by Amit Roy
THERE is a lot in a name – especially when it is Havelock.
With a general election due in India in early summer, India’s prime minister Narendra Modi has sought to remove traces of colonial history by renaming three islands in the Andaman and Nicobar archipelago.
One of them, Havelock Island, is now Swaraj Dweep.
The island was named after Major- General Sir Henry Havelock, who is considered a hero in Britain and a villain in India for ruthlessly putting down the 1857 sepoy uprising
Modi might find it ironic that Europe’s biggest gurdwara, the Sri Guru Singh Sabha in Southall in west London, stands on Havelock Road, named after the same gent.
When I asked Himmat Singh Sohi, a former president of the gurdwara, whether he would like to follow Modi’s example, he seemed relaxed about the name Havelock. “Most of
our people don’t know too much about Havelock,” he said. “If we want to change the name, we would have to talk to the council.”
I also consulted Virendra Sharma, the Labour MP for Ealing Southall, who said he considered Havelock’s record in India as “obscene”. Sharma revealed that he did once try to have the name changed – perhaps to that of a local worthy – when he was an Ealing borough councillor.
“That was 16 years ago, but I got nowhere,” he recalled.
Havelock would have approved of the robust strategy the gurdwara adopted back in 2011 when Britain was burning and looters were ransacking high-value shops in London and other cities. Sikhs, equipped with sticks, baseball bats and ceremonial swords, stood guard in the gurdwara, ready to deploy if the looters ventured into Southall – which, very wisely, they didn’t.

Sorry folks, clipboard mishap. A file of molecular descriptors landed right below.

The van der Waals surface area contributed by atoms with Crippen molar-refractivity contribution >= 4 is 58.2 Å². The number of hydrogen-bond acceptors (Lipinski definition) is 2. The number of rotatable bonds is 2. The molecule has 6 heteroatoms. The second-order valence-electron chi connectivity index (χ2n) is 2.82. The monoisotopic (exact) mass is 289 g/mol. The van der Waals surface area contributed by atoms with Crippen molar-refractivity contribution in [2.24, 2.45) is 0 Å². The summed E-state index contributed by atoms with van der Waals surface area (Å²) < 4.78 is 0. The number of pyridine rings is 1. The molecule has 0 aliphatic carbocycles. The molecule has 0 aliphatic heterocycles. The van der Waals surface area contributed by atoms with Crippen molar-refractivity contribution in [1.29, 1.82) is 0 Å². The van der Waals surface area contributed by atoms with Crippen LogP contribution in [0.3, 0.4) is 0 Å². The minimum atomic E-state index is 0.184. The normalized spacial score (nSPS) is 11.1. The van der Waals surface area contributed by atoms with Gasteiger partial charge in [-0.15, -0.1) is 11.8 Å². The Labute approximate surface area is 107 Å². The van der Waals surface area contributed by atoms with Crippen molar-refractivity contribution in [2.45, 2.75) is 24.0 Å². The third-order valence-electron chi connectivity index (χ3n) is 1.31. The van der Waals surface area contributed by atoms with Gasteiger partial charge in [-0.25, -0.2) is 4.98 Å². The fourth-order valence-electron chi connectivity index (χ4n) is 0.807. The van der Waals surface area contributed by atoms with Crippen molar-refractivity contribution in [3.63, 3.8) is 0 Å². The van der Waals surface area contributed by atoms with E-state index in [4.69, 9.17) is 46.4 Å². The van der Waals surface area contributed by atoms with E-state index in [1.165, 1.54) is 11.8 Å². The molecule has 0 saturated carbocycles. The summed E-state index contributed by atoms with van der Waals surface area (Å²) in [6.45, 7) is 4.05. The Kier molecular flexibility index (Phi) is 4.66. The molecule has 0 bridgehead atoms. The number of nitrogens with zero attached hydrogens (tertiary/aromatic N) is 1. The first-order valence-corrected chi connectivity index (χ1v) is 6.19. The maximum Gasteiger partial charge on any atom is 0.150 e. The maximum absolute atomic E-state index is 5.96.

I remember rushing to Southall at the time, to be told by a quietly confident Sohi: “Even if there had been 200 of them, we had 1,000.”
Havelock lives on, by the way, through statues – one of which is in Trafalgar Square – and lots of pubs and public spaces named after him in the UK and other countries.
Unlike India, Britain does not go in much for renaming reminders of the past. This is mainly because the past is full of military men who ensured the sun did not set on the British empire. The Brexiteers want a return to the sunlit landscape of “Empire 2.0”.